Structure. Flagellum with 18–20 flagellomeres (respectively 13%, 65% and 22% of 148 specimens) and flagellomeres enlarged in apical half. Few of the preapical flagellomeres subquadrate (none 35%, one 43%, two 19% and more 3%). Length of gena behind eye 0.80–1.09 times as long as length of eye. Height of eye 1.34–1.46 times as long as minimum distance between inner eye margins ( Fig. 18 View FIGURES 13–24. 13–22 ). Maximum width of head behind eyes subequal (0.92–0.97) to maximum head width at eye level. Occipital carina developed in dorsal third. Metasomal tergum 1 with lateral edges clearly convergent (posterior margin 2.1–2.4 times as wide as narrowest width near base) and elongate (medial length of tergum 1.38–1.67 times maximum width at posterior end). Radial cell length 0.83–1.07 as long as stigma width (as in Figs. 58–63 View FIGURES 50–58. 50–52 View FIGURES 59–66. 59–63 ). Forewing vein r usually developed and short (as in Figs. 60, 61 View FIGURES 59–66. 59–63 ) and basal cell (except extreme base) pubescent (as in Fig. 54 View FIGURES 50–58. 50–52 ).

Sculpture. Punctures on vertex 5–10 µm in diameter, frons and mesoscutum about 10–15 µm in diameter (a little larger than diameter of ommatidia). Punctures 20–25 µm apart on vertex and 5–15 µm apart on frons to 5–10 µm apart near antennal socket, 20–25 µm apart on mesoscutum. Punctures in front of median ocellus in most specimens absent, few or fine and surrounding surface with punctures less dense (few or none 95%, many small 4% and coarse 1% based on 100 specimens). Punctures on mesopleuron generally dense, occasionally scattered. Clypeus generally punctate over surface, rarely almost impunctate. Metasomal tergum 1 with about 10–12 longitudinal ridges, these often anastomosing on disc and forming a puncture­like sculpture.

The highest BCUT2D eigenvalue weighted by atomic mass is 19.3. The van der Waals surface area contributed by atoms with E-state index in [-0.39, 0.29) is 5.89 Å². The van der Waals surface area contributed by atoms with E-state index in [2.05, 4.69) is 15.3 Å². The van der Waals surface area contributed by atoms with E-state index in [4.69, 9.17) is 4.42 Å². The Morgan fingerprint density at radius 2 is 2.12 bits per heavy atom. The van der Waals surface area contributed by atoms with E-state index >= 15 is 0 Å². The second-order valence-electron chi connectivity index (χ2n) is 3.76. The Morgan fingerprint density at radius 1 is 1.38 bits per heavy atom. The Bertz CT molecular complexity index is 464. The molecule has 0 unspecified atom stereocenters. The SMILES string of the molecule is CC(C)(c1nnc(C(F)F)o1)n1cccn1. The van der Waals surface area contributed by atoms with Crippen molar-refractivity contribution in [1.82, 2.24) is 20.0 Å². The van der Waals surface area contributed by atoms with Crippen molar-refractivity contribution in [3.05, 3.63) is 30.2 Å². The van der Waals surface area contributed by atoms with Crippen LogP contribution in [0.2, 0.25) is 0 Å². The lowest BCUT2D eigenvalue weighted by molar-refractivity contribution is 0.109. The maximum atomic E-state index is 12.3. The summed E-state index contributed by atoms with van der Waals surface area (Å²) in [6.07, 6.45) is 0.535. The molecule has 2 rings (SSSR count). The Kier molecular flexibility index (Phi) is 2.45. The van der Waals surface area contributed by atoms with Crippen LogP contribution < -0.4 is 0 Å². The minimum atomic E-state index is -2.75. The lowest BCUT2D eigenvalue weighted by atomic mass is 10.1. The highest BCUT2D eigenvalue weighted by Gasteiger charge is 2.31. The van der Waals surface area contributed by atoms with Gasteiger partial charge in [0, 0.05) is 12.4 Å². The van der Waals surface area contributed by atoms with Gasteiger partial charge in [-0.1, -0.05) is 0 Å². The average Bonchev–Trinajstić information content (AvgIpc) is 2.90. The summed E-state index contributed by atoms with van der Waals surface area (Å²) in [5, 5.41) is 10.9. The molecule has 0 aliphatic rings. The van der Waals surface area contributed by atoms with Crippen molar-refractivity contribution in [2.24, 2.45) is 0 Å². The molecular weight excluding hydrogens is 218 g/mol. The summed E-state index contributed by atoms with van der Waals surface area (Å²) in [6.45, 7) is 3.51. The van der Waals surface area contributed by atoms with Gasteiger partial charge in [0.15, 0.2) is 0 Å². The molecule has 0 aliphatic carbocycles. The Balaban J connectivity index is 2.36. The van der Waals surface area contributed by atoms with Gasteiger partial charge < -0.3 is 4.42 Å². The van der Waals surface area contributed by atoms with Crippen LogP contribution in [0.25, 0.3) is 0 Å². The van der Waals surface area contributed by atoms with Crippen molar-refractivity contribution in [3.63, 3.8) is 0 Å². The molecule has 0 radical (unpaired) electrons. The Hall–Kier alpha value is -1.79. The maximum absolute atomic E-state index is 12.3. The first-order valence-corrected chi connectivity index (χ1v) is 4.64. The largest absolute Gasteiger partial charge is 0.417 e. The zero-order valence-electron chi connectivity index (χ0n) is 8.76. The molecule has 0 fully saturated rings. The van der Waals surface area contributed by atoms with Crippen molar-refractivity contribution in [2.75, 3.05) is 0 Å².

MALE. Colour. As in female.

Structure. Flagellum with 20–23 flagellomeres (respectively 6%, 27%, 54% and 11% of 98 specimens) and flagellomeres narrow in apical 0.5. Height of eye 1.00–1.14 times as long as minimum distance between inner eye margins. Otherwise structure and sculpture as in female.

Taxonomic notes. Adults of P. otaniae   and P. mellipes   are similar. The two species differ in the frequency distribution of flagellomere number, in geographic ranges, in life zones occupied, in the proportion of subquadrate preapical flagellomeres in females, and in type of puncture development in front of median ocellus. The nearest samples of each species are not more similar than distant samples. Therefore, there is no evidence of gene flow between the two species. A summary of measurement differences between P. otaniae   and P. mellipes   is given in Table 13.